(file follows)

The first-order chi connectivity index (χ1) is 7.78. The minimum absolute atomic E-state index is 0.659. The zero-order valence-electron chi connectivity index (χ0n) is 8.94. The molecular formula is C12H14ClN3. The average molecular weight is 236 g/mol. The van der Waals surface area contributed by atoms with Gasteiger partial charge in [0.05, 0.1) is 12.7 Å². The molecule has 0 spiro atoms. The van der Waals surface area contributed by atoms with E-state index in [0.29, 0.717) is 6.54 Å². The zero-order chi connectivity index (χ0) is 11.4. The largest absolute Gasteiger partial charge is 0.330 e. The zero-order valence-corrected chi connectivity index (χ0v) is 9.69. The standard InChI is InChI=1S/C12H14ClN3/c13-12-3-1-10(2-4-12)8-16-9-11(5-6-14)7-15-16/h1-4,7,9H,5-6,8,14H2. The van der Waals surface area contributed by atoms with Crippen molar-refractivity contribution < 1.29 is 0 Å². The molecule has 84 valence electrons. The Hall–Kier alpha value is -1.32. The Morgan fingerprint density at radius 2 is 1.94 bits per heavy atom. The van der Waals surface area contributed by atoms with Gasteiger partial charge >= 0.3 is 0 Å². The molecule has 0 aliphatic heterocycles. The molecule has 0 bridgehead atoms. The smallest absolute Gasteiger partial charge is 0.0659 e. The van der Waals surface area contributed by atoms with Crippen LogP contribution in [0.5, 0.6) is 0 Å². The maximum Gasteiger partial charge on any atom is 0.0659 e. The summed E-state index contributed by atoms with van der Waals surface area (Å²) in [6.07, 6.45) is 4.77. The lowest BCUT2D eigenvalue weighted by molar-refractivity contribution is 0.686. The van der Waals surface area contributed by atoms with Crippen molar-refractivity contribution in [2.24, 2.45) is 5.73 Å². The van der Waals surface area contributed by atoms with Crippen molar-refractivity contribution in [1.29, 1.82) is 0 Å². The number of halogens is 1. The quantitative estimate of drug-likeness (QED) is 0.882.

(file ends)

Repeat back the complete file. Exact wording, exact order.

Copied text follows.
The first-order chi connectivity index (χ1) is 7.78. The minimum absolute atomic E-state index is 0.659. The zero-order valence-electron chi connectivity index (χ0n) is 8.94. The molecular formula is C12H14ClN3. The average molecular weight is 236 g/mol. The van der Waals surface area contributed by atoms with Gasteiger partial charge in [0.05, 0.1) is 12.7 Å². The molecule has 0 spiro atoms. The van der Waals surface area contributed by atoms with E-state index in [0.29, 0.717) is 6.54 Å². The zero-order chi connectivity index (χ0) is 11.4. The largest absolute Gasteiger partial charge is 0.330 e. The zero-order valence-corrected chi connectivity index (χ0v) is 9.69. The standard InChI is InChI=1S/C12H14ClN3/c13-12-3-1-10(2-4-12)8-16-9-11(5-6-14)7-15-16/h1-4,7,9H,5-6,8,14H2. The van der Waals surface area contributed by atoms with Crippen molar-refractivity contribution < 1.29 is 0 Å². The molecule has 84 valence electrons. The Hall–Kier alpha value is -1.32. The Morgan fingerprint density at radius 2 is 1.94 bits per heavy atom. The van der Waals surface area contributed by atoms with Gasteiger partial charge >= 0.3 is 0 Å². The molecule has 0 aliphatic heterocycles. The molecule has 0 bridgehead atoms. The smallest absolute Gasteiger partial charge is 0.0659 e. The van der Waals surface area contributed by atoms with Crippen LogP contribution in [0.5, 0.6) is 0 Å². The maximum Gasteiger partial charge on any atom is 0.0659 e. The summed E-state index contributed by atoms with van der Waals surface area (Å²) in [6.07, 6.45) is 4.77. The lowest BCUT2D eigenvalue weighted by molar-refractivity contribution is 0.686. The van der Waals surface area contributed by atoms with Crippen molar-refractivity contribution in [2.24, 2.45) is 5.73 Å². The van der Waals surface area contributed by atoms with Crippen molar-refractivity contribution in [1.29, 1.82) is 0 Å². The number of halogens is 1. The quantitative estimate of drug-likeness (QED) is 0.882.